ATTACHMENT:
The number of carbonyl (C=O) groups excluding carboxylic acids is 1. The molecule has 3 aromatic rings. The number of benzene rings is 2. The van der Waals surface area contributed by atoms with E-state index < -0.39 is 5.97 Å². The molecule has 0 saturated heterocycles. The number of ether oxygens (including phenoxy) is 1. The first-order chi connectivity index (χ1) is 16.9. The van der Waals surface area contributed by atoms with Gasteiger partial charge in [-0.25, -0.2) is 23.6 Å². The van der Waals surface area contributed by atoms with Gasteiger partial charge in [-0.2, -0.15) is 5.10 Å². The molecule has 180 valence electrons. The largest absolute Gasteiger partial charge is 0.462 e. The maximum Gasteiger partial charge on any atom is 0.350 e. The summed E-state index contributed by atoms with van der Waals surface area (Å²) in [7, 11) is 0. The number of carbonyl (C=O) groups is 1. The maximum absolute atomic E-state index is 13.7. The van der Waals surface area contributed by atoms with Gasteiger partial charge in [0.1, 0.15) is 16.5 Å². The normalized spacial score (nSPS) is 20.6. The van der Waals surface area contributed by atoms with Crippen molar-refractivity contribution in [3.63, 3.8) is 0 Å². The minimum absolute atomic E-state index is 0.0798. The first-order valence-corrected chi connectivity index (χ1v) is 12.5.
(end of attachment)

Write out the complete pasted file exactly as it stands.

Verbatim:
The number of carbonyl (C=O) groups excluding carboxylic acids is 1. The molecule has 3 aromatic rings. The number of benzene rings is 2. The van der Waals surface area contributed by atoms with E-state index < -0.39 is 5.97 Å². The molecule has 0 saturated heterocycles. The number of ether oxygens (including phenoxy) is 1. The first-order chi connectivity index (χ1) is 16.9. The van der Waals surface area contributed by atoms with Gasteiger partial charge in [-0.25, -0.2) is 23.6 Å². The van der Waals surface area contributed by atoms with Gasteiger partial charge in [-0.2, -0.15) is 5.10 Å². The molecule has 180 valence electrons. The largest absolute Gasteiger partial charge is 0.462 e. The maximum Gasteiger partial charge on any atom is 0.350 e. The summed E-state index contributed by atoms with van der Waals surface area (Å²) in [7, 11) is 0. The number of carbonyl (C=O) groups is 1. The maximum absolute atomic E-state index is 13.7. The van der Waals surface area contributed by atoms with Gasteiger partial charge in [0.1, 0.15) is 16.5 Å². The normalized spacial score (nSPS) is 20.6. The van der Waals surface area contributed by atoms with Crippen molar-refractivity contribution in [3.63, 3.8) is 0 Å². The minimum absolute atomic E-state index is 0.0798. The first-order valence-corrected chi connectivity index (χ1v) is 12.5.